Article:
Well, considering an indoor practice facility would be used during inclement weather and when inclement weather rolls in during practice, any additional time required to get to the facility could prove dangerous. Secondly, the tennis courts are an area of the university that is currently used on a regular basis. The stadium woods have a few people roaming through there on the occasional basis but the tennis courts are used far more frequently. From an aesthetics perspective, having the practice facility right on Washington St is not ideal unless you significantly increase the budget from what is currently slated.
So in summary, it inconveniences the football team, it inconveniences the students and it would cost significantly more money to put the practice facility there. Hopefully that is a sufficient answer to that extremely simple question. On the flip side, other than being really old, what value do those specific trees (they would be leaving over 2/3 of the stadium woods) provide to offset the above reasons?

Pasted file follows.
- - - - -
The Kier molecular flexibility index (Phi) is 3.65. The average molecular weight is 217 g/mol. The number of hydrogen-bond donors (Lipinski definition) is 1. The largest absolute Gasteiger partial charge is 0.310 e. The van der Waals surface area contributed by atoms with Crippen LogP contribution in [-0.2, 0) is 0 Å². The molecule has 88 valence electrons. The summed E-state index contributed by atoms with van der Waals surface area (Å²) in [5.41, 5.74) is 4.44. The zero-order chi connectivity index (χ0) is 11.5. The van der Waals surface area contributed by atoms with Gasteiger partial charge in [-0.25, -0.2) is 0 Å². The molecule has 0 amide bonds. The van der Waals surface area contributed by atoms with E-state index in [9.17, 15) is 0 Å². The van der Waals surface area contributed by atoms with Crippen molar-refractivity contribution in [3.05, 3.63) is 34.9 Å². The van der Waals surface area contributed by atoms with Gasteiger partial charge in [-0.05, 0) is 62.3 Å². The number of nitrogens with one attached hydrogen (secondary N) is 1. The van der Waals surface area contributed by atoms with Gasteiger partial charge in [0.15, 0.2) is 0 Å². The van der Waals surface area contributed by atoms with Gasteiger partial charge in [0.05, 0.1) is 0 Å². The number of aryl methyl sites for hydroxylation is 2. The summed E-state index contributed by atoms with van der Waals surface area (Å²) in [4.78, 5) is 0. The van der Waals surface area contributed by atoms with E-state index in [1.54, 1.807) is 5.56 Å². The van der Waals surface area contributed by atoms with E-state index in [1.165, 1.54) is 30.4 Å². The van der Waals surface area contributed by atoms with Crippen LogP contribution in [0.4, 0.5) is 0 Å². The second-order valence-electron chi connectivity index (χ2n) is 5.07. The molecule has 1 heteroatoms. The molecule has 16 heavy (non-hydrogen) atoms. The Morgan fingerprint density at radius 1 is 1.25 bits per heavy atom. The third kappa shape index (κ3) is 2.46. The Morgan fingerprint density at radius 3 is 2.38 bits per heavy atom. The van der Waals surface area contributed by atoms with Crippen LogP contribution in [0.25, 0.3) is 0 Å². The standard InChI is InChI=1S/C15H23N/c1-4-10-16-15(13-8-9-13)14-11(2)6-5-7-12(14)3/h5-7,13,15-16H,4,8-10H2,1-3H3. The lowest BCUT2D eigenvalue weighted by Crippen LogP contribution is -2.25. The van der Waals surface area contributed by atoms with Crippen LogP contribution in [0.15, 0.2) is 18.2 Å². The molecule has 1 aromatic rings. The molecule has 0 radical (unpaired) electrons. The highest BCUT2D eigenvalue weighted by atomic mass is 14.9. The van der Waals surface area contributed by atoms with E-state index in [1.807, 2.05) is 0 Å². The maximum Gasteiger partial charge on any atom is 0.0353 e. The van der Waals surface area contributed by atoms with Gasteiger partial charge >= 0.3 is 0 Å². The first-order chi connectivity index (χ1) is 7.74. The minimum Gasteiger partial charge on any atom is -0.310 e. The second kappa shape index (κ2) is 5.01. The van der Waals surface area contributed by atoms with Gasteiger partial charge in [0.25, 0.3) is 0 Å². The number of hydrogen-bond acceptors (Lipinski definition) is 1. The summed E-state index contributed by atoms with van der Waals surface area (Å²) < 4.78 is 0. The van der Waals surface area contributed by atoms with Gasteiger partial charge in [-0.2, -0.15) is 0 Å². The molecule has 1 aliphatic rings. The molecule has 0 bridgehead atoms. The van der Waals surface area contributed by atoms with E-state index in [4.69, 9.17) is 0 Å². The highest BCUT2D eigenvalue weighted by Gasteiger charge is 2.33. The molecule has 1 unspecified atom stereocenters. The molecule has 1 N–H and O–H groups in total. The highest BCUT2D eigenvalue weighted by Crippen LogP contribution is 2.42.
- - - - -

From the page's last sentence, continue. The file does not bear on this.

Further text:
Thanks for making a logical comment about the inclement weather. I'm for saving the trees. However, I can at least understand the value of having an indoor facility immediately adjacent to the outdoor field.
Crooked Road, the concerns about location are not about the additional 60 second walk before practice. They relate to relocating a practice in as short a period of time when inclement weather strikes. With limited practice time mandated by the NCAA, every minute counts. From a logistical standpoint, moving 80+ people, pads, equipment, etc. would take much more than 60 seconds to go over the hill and through the trees as opposed to an adjacent structure. It's not a lot more time, but hopefully you can see the difference as opposed to simply saying our players are lazy.
That said, I am still for saving the trees. If the tennis courts are the big draw, put some on top of the new facility. Based on the master plan, they are moving to the golf course in the near future anyway, so I fail to see how they serve as a valid rallying cry.
More importantly, the old growth forest is an academic resource, and one that is not replicated in the ~100yo national forest nearby. This is a unique ecosystem that is invaluable to the Forestry Department. As a percentage of overall students, that may be small, but so is the football team. Aside from aesthetic benefits, the woods are also a greenway with storm water retention purposes. Cutting down a third of the woods fill functionally decrease the stand by half, and opens the door for Tech to develop any or all of its greenways.
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